In George Kubler’s influential book The Shape of Time (1962), the noted art historian proposes that the objects around us, which we obsessively accumulate, “mark the passage of time with far greater accuracy than we know.”According the Kubler, objects, be they works of art or functional tools, live many more lives than their makers often envision. Consequently, these lives build on one another to form the strata of borrowed ideas that define culture. Alexis Zambrano’s new works recognize the myriad lives of objects, emphasizing the shifting nature of their value and function over time, while questioning the ways in which western institutions commodify and colonize the sacred.
Since his formative years, Zambrano has hoarded oddities, objets d’art, and the unwanted antiques of dissolved estates, becoming obsessed with the transformation of religious objects across cultures. This almost manic preoccupation manifests in his new work Untitled (Mudejar Ceiling) (2018), a meticulous oil painting of a cathedral ceiling in Granada, Spain. The intricate geometric tessellations, rendered here by Zambrano’s careful hand, reveal Alhambra cathedral’s past life as a mosque. A place of worship first built by the Moors of Al-Andalus, medieval Spaniards transformed the building’s function and ritual purpose after the Reconquista, yet the physical architecture itself remains largely unadulterated. Architectural spaces like museums and churches recur frequently in Zambrano’s work; but instead of simply painting an iconic building, he uses the painted ceiling to reframe the gallery space. Installed on the ceiling, the painting suggests a divine context for the other works in the exhibition, repositioning the white cube of contemporary art as a new kind of cathedral or -- from a more profane perspective -- a place of ritual and convention.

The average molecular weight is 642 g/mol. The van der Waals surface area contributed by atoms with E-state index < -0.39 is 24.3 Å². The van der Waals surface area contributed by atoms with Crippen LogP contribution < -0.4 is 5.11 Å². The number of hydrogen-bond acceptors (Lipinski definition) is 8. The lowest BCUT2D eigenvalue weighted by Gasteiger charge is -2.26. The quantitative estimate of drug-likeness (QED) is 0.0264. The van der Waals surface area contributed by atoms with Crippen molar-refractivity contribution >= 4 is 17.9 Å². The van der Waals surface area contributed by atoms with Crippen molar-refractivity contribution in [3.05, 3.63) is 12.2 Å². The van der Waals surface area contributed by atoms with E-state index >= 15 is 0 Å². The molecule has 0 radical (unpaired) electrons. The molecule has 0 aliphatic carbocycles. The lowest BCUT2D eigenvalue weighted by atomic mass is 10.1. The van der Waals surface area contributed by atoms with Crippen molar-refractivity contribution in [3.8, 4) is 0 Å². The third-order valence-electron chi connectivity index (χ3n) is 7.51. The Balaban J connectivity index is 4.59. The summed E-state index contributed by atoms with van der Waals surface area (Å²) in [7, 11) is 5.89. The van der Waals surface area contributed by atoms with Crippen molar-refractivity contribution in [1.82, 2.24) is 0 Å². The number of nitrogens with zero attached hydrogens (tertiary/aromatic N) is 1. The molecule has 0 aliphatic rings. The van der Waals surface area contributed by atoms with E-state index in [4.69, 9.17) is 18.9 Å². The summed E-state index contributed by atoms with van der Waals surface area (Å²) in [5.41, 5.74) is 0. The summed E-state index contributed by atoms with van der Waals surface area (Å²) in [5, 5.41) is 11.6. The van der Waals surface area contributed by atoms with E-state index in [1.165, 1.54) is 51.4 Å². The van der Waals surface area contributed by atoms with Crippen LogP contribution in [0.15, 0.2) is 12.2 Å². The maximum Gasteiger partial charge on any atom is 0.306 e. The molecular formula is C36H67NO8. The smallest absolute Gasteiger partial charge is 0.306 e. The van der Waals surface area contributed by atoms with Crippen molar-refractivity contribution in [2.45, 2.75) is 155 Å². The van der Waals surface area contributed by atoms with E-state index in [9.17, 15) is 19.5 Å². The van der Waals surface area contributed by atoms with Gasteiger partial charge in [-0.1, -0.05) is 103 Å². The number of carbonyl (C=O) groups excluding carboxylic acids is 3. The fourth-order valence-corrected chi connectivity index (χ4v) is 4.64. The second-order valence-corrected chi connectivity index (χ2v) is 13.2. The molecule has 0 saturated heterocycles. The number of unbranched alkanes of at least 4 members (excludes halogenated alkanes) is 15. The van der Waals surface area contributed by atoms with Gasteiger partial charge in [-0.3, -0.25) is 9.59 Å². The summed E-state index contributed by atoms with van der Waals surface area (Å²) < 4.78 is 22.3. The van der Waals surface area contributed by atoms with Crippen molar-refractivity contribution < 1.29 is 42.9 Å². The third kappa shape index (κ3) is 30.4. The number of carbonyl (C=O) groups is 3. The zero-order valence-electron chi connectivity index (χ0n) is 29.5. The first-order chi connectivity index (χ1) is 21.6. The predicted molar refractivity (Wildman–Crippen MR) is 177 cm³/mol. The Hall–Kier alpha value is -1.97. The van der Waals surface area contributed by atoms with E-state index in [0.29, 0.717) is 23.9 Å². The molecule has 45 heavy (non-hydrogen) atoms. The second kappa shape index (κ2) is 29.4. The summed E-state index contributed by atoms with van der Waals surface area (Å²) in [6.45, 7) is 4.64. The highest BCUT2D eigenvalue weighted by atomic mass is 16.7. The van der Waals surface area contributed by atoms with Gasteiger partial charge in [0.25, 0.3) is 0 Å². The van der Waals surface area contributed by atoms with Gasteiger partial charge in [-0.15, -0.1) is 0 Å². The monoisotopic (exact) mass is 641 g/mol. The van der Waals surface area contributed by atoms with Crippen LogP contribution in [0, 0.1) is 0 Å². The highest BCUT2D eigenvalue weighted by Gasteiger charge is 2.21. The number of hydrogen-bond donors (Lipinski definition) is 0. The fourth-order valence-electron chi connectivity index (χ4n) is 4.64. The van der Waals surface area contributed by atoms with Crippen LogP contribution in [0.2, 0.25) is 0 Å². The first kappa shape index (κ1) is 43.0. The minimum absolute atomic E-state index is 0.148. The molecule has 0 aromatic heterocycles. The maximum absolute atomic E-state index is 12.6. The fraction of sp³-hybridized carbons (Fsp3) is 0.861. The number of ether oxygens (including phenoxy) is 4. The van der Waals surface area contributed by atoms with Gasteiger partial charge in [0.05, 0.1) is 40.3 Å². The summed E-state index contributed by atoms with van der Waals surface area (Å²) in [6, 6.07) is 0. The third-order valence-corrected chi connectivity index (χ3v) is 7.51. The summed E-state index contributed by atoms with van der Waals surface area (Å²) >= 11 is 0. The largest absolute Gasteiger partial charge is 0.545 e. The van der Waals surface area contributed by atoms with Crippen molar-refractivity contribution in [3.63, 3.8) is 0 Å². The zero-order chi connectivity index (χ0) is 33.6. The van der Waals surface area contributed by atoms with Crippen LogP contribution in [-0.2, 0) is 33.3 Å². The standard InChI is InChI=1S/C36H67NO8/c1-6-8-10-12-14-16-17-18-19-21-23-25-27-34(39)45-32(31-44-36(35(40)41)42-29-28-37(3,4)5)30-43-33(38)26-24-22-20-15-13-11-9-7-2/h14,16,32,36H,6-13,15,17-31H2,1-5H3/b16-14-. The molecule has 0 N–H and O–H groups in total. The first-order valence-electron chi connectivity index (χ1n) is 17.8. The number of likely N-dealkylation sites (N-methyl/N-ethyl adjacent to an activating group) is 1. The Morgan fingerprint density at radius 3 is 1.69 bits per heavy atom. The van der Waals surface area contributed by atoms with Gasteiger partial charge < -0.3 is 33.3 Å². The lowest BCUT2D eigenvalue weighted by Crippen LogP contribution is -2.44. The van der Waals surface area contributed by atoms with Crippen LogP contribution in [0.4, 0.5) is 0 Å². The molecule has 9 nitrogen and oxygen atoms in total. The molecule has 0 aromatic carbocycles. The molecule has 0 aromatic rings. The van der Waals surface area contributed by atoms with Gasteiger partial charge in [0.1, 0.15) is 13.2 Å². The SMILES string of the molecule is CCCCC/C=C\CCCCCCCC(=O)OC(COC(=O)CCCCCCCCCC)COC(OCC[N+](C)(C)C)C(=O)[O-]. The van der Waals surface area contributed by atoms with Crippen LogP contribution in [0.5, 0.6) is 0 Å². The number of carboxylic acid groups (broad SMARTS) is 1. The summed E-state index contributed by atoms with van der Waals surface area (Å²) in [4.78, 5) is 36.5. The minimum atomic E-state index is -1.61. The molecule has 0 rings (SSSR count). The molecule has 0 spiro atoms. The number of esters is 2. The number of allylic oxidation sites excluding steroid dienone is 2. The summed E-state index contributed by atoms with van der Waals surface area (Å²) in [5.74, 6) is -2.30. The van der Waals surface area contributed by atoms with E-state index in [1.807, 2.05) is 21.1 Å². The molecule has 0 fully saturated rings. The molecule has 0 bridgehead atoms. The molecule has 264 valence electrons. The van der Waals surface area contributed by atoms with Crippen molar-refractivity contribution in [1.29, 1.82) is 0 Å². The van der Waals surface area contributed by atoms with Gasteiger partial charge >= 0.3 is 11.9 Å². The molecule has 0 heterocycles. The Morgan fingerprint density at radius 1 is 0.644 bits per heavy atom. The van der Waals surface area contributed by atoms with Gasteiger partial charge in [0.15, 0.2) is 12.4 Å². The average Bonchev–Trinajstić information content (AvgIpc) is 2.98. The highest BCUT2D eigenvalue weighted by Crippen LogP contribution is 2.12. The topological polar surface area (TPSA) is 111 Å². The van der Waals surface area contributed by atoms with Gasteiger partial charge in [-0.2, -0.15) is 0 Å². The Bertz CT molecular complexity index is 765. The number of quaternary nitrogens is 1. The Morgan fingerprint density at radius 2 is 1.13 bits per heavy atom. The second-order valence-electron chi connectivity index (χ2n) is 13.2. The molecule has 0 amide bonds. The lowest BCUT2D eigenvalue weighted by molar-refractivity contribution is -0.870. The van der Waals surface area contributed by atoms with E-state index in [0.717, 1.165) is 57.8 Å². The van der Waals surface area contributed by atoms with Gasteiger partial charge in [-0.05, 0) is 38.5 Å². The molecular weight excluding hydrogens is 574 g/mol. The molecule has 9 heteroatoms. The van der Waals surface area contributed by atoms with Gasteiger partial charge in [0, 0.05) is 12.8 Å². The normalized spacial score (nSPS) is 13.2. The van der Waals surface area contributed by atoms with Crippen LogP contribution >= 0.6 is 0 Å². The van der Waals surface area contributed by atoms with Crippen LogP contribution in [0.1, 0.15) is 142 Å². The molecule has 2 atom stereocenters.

No matter the culture of origin, the divine effigies in Zambrano’s paintings face the same fate: acquisition and entombment into one of the preeminent Enlightenment enterprises, the encyclopedic museum. Rather than attempting to memorialize or preserve the life of an object within a linear or monolithic account of history, Zambrano’s work astutely reinscribes relics and other holy things into the flow of time. In All Seeing Eye (2018), Zambrano layers a faithful reproduction of a reliquary bearing the imagined likeness of Saint Teresa with a series of colorful concentric circles, suggesting the “original” object’s accrual of ideas, energies, and functions. Transitioning from warm to cool tones, the circles visualize the relic’s various, interconnected lifecycles. Throughout the middle ages, pious kings and serfs alike coveted the remains of the canonized, creating economies of relic-trafficking, theft, worship, and fraud. This reliquary now enjoys a new, different life of veneration, as a precious art object in the collection of the Metropolitan Museum of Art. Replication and modification ascribe new dimensions and values to this object, and Zambrano fashions yet another life to the reliquary. It becomes the research material and subject matter that underpins his art.
Anubis(2016) extends Zambrano’s ongoing inquiry into how the divine becomes comprehensible, secularized, and conserved to dynastic Egypt. The statuette, excavated from the grave of Tutankhamun, keeps watch at the Egyptian Museum in Cairo, itself a contested site of colonial history. The Anubis, intended to eternally guard a tomb, becomes interred by frames of black, gold, green and white.
Kubler reminds us that “human desires in every present instant are torn between the replica and the invention.”Zambrano’s work invents with replicas and replicates inventions, asking viewers to contemplate the afterlife of an object. As Zambrano’s art reveals, the afterlife of an object is often inseparable from commodification. What, then, is the true cost of eternity?